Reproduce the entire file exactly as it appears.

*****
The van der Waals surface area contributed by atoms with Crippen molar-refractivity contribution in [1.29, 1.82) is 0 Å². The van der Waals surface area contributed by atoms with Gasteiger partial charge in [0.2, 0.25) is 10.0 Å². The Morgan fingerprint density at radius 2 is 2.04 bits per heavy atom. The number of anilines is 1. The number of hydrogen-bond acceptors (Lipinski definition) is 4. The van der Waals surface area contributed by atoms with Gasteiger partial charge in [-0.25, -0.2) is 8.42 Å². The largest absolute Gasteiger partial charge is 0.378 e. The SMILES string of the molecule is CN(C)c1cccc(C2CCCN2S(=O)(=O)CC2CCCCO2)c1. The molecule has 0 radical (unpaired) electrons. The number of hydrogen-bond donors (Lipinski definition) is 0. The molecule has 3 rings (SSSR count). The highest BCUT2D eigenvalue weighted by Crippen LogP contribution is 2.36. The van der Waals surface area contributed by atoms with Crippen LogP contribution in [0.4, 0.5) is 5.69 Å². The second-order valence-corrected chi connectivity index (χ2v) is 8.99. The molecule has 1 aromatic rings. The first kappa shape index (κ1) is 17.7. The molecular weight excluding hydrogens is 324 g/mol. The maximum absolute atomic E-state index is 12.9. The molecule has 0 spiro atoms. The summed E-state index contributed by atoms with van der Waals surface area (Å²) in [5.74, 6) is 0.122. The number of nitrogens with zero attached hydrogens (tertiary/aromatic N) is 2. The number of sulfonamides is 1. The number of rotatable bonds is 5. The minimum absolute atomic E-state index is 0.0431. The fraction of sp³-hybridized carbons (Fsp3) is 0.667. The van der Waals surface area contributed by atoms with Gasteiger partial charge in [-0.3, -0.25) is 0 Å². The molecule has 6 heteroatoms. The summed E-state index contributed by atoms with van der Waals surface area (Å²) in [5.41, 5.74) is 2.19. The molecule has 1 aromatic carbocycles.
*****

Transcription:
The van der Waals surface area contributed by atoms with Crippen molar-refractivity contribution in [1.29, 1.82) is 0 Å². The van der Waals surface area contributed by atoms with Gasteiger partial charge in [0.2, 0.25) is 10.0 Å². The Morgan fingerprint density at radius 2 is 2.04 bits per heavy atom. The number of anilines is 1. The number of hydrogen-bond acceptors (Lipinski definition) is 4. The van der Waals surface area contributed by atoms with Gasteiger partial charge in [-0.25, -0.2) is 8.42 Å². The largest absolute Gasteiger partial charge is 0.378 e. The SMILES string of the molecule is CN(C)c1cccc(C2CCCN2S(=O)(=O)CC2CCCCO2)c1. The molecule has 0 radical (unpaired) electrons. The number of hydrogen-bond donors (Lipinski definition) is 0. The molecule has 3 rings (SSSR count). The highest BCUT2D eigenvalue weighted by Crippen LogP contribution is 2.36. The van der Waals surface area contributed by atoms with Crippen LogP contribution in [0.4, 0.5) is 5.69 Å². The second-order valence-corrected chi connectivity index (χ2v) is 8.99. The molecule has 1 aromatic rings. The first kappa shape index (κ1) is 17.7. The molecular weight excluding hydrogens is 324 g/mol. The maximum absolute atomic E-state index is 12.9. The molecule has 0 spiro atoms. The summed E-state index contributed by atoms with van der Waals surface area (Å²) in [5.74, 6) is 0.122. The number of nitrogens with zero attached hydrogens (tertiary/aromatic N) is 2. The number of sulfonamides is 1. The number of rotatable bonds is 5. The minimum absolute atomic E-state index is 0.0431. The fraction of sp³-hybridized carbons (Fsp3) is 0.667. The van der Waals surface area contributed by atoms with Gasteiger partial charge in [-0.3, -0.25) is 0 Å². The molecule has 6 heteroatoms. The summed E-state index contributed by atoms with van der Waals surface area (Å²) in [5.41, 5.74) is 2.19. The molecule has 1 aromatic carbocycles.